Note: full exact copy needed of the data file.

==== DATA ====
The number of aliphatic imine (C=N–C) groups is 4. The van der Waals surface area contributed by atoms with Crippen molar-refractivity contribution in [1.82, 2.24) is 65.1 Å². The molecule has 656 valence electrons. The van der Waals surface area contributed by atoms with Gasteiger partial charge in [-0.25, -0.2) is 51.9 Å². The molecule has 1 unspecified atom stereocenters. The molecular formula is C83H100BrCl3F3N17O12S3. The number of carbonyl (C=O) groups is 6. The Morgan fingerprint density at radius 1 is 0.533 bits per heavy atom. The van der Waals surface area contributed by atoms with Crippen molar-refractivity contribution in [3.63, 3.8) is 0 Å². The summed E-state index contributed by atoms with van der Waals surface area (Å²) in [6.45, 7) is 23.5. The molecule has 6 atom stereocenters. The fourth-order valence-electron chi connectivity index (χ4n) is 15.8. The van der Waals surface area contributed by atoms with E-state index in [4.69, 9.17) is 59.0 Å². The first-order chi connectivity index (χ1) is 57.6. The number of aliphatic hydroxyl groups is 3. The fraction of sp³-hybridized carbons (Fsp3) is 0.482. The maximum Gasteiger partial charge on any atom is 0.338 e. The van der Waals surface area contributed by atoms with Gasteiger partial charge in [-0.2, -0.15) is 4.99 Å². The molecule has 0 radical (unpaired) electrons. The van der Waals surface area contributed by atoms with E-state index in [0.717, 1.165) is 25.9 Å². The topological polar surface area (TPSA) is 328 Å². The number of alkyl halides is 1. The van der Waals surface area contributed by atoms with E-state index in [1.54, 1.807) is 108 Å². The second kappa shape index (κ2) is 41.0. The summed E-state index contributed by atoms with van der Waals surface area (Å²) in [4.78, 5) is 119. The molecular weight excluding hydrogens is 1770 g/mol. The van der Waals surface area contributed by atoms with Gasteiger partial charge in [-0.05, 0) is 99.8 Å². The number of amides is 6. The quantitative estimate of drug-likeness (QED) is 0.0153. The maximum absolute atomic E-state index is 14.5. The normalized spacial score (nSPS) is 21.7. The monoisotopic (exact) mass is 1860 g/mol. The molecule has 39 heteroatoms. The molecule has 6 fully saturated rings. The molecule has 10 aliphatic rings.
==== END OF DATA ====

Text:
The number of aliphatic imine (C=N–C) groups is 4. The van der Waals surface area contributed by atoms with Crippen molar-refractivity contribution in [1.82, 2.24) is 65.1 Å². The molecule has 656 valence electrons. The van der Waals surface area contributed by atoms with Gasteiger partial charge in [-0.25, -0.2) is 51.9 Å². The molecule has 1 unspecified atom stereocenters. The molecular formula is C83H100BrCl3F3N17O12S3. The number of carbonyl (C=O) groups is 6. The Morgan fingerprint density at radius 1 is 0.533 bits per heavy atom. The van der Waals surface area contributed by atoms with Crippen molar-refractivity contribution in [3.63, 3.8) is 0 Å². The summed E-state index contributed by atoms with van der Waals surface area (Å²) in [6.45, 7) is 23.5. The molecule has 6 atom stereocenters. The fourth-order valence-electron chi connectivity index (χ4n) is 15.8. The van der Waals surface area contributed by atoms with E-state index in [4.69, 9.17) is 59.0 Å². The first-order chi connectivity index (χ1) is 57.6. The number of aliphatic hydroxyl groups is 3. The fraction of sp³-hybridized carbons (Fsp3) is 0.482. The maximum Gasteiger partial charge on any atom is 0.338 e. The van der Waals surface area contributed by atoms with Gasteiger partial charge in [-0.2, -0.15) is 4.99 Å². The molecule has 0 radical (unpaired) electrons. The van der Waals surface area contributed by atoms with E-state index in [0.717, 1.165) is 25.9 Å². The topological polar surface area (TPSA) is 328 Å². The number of alkyl halides is 1. The van der Waals surface area contributed by atoms with E-state index in [1.54, 1.807) is 108 Å². The second kappa shape index (κ2) is 41.0. The summed E-state index contributed by atoms with van der Waals surface area (Å²) in [4.78, 5) is 119. The molecular weight excluding hydrogens is 1770 g/mol. The van der Waals surface area contributed by atoms with Gasteiger partial charge in [-0.05, 0) is 99.8 Å². The number of amides is 6. The quantitative estimate of drug-likeness (QED) is 0.0153. The maximum absolute atomic E-state index is 14.5. The normalized spacial score (nSPS) is 21.7. The monoisotopic (exact) mass is 1860 g/mol. The molecule has 39 heteroatoms. The molecule has 6 fully saturated rings. The molecule has 10 aliphatic rings.